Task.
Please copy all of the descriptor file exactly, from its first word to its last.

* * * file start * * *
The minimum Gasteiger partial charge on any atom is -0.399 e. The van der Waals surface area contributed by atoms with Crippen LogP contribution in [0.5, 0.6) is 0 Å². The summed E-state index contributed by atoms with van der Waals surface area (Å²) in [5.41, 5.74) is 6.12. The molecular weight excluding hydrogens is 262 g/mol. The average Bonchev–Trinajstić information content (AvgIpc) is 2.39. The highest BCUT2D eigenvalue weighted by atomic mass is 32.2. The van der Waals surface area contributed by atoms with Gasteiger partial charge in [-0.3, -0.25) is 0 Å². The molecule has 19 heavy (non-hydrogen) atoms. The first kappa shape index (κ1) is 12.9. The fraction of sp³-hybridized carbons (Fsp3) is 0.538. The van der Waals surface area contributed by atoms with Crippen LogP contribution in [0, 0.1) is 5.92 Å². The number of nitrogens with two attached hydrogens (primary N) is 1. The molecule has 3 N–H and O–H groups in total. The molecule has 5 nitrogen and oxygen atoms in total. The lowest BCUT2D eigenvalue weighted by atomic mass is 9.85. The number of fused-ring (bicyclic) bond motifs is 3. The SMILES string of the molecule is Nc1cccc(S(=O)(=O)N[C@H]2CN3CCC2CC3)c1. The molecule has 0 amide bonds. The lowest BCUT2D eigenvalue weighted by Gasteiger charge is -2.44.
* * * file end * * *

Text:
The minimum Gasteiger partial charge on any atom is -0.399 e. The van der Waals surface area contributed by atoms with Crippen LogP contribution in [0.5, 0.6) is 0 Å². The summed E-state index contributed by atoms with van der Waals surface area (Å²) in [5.41, 5.74) is 6.12. The molecular weight excluding hydrogens is 262 g/mol. The average Bonchev–Trinajstić information content (AvgIpc) is 2.39. The highest BCUT2D eigenvalue weighted by atomic mass is 32.2. The van der Waals surface area contributed by atoms with Gasteiger partial charge in [-0.3, -0.25) is 0 Å². The molecule has 19 heavy (non-hydrogen) atoms. The first kappa shape index (κ1) is 12.9. The fraction of sp³-hybridized carbons (Fsp3) is 0.538. The van der Waals surface area contributed by atoms with Crippen LogP contribution in [0, 0.1) is 5.92 Å². The number of nitrogens with two attached hydrogens (primary N) is 1. The molecule has 3 N–H and O–H groups in total. The molecule has 5 nitrogen and oxygen atoms in total. The lowest BCUT2D eigenvalue weighted by atomic mass is 9.85. The number of fused-ring (bicyclic) bond motifs is 3. The SMILES string of the molecule is Nc1cccc(S(=O)(=O)N[C@H]2CN3CCC2CC3)c1. The molecule has 0 amide bonds. The lowest BCUT2D eigenvalue weighted by Gasteiger charge is -2.44.